Before we get stuck into today’s DR a quick correction to Tuesday’s edition. We used what we thought was a public domain chart from www.stratfor.com to show how widening bond yields on European sovereign bonds show that the Euro is well and truly doomed as a currency. To our chagrin, it was copyrighted material and not public domain after all.
The kind people at Stratfor sent us a note informing of us such, but granting us permission to use it nonetheless. We sent them a note abjectly apologising for the mistake and thanking them for letting us use it. We’ve been a bit touchy on that issue ourselves lately. It was a great chart and they made a great point with. So if you’re into that kind of macro-political analysis, tool over to the Stratfor website for a look.
So how about the Fed? It’s carried on with its wayward monetary policy. And it’s carried on with the carry trade by keeping short-term rates low.
In deciding to make hardly any changes to its interest rate policy or even the language from its last statement, the Fed is encouraging traders to resume the dollar carry trade. For now, it looks safe to borrow in low-yielding currencies like the U.S. dollar and invest in higher-yielding assets like the Australian dollar, emerging market stocks, and some bonds.
Go you bubble beauties!
It’s hard to believe the Fed is wilfully stupid. The market, through the price of gold, has clearly communicated that it thinks U.S. monetary and fiscal policy is lousy. But rather than defend the U.S. dollar – indeed the integrity of U.S. monetary policy itself – the Fed is choosing to support asset prices through easy credit.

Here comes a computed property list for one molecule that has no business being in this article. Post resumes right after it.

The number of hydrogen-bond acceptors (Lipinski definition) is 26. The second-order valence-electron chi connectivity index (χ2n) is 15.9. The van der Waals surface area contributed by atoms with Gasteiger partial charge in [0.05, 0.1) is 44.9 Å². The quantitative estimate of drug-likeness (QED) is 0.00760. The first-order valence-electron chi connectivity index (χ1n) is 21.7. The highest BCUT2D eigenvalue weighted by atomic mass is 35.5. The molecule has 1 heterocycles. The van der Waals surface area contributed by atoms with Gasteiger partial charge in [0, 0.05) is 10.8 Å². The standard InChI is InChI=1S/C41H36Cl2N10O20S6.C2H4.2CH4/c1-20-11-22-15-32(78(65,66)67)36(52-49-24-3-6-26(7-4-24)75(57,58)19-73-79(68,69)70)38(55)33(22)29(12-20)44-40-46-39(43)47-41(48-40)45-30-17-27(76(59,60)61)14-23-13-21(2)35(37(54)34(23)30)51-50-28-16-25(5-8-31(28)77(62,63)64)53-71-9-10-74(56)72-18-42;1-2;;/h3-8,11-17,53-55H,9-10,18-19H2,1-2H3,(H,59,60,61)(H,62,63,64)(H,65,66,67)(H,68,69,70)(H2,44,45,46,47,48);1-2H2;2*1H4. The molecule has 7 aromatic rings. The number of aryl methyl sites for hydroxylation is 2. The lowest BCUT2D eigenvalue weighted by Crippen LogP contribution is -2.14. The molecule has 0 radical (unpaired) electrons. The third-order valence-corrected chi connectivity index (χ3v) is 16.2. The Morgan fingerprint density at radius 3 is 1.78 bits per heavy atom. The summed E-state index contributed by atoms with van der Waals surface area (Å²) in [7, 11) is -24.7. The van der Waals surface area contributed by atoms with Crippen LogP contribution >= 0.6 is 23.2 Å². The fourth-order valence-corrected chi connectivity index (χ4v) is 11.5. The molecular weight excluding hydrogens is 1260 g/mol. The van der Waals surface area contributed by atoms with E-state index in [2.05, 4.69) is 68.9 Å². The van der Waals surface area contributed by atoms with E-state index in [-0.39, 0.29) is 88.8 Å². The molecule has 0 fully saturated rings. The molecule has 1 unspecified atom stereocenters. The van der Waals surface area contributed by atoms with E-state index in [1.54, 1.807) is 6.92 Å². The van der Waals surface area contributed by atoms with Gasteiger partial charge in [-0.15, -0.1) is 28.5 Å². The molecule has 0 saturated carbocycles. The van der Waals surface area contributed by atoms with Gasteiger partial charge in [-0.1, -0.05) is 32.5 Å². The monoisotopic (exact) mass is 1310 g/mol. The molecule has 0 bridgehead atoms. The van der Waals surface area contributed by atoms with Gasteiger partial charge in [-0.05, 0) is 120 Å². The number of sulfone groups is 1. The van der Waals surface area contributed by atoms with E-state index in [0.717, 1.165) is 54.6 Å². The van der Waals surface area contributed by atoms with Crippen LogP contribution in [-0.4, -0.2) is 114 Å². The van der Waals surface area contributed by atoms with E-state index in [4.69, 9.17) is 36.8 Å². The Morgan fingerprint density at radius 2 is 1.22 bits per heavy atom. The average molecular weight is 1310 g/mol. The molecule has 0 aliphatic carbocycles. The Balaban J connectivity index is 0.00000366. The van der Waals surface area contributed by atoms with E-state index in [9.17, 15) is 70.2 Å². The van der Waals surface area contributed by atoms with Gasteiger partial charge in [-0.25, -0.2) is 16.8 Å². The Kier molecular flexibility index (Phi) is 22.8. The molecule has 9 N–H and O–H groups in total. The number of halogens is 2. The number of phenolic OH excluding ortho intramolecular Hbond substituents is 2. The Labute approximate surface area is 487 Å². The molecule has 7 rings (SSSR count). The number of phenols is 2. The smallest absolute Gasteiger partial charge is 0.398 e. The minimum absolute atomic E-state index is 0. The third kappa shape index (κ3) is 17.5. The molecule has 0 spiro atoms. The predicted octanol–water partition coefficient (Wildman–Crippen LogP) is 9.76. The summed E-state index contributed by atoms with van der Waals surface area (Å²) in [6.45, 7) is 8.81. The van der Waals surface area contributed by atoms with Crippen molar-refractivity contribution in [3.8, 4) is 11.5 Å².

It’s also possible that the Fed thinks a weak dollar will reduce America’s trade deficit, boost its export competitiveness, and lead to higher employment. We think this is a pipe dream. And we’re not talking about a lead pipe. We’re talking William Blake-style opium.
But smoke and mirrors aside, does this mean we were wrong about our call last week for the end of the dollar carry trade? If the U.S. dollar index rallied, we expected to see a falling Aussie dollar, falling Aussie stocks, and (even though it’s strange) rising U.S. bond prices. All the leveraged risk trades would unwind a bit as dollar shorts covered.
But now what? Is this the all clear for stock indices to make new highs as traders borrow money and plow it into markets to engineer huge returns for the end-of-year statements to investors? The early returns are inconclusive. The Dow was all over the shop, unable to make heads or tails of what the Fed’s non-change means. Gold futures made a new nigh, though. And about that…
Gold is very popular lately. It’s not returning our calls anymore. And when we see it in public, all it does is glitter and bask in the glow of so many new found admirers. That makes us very nervous, and perhaps a bit hurt. We stood by it all those years when no one loved it.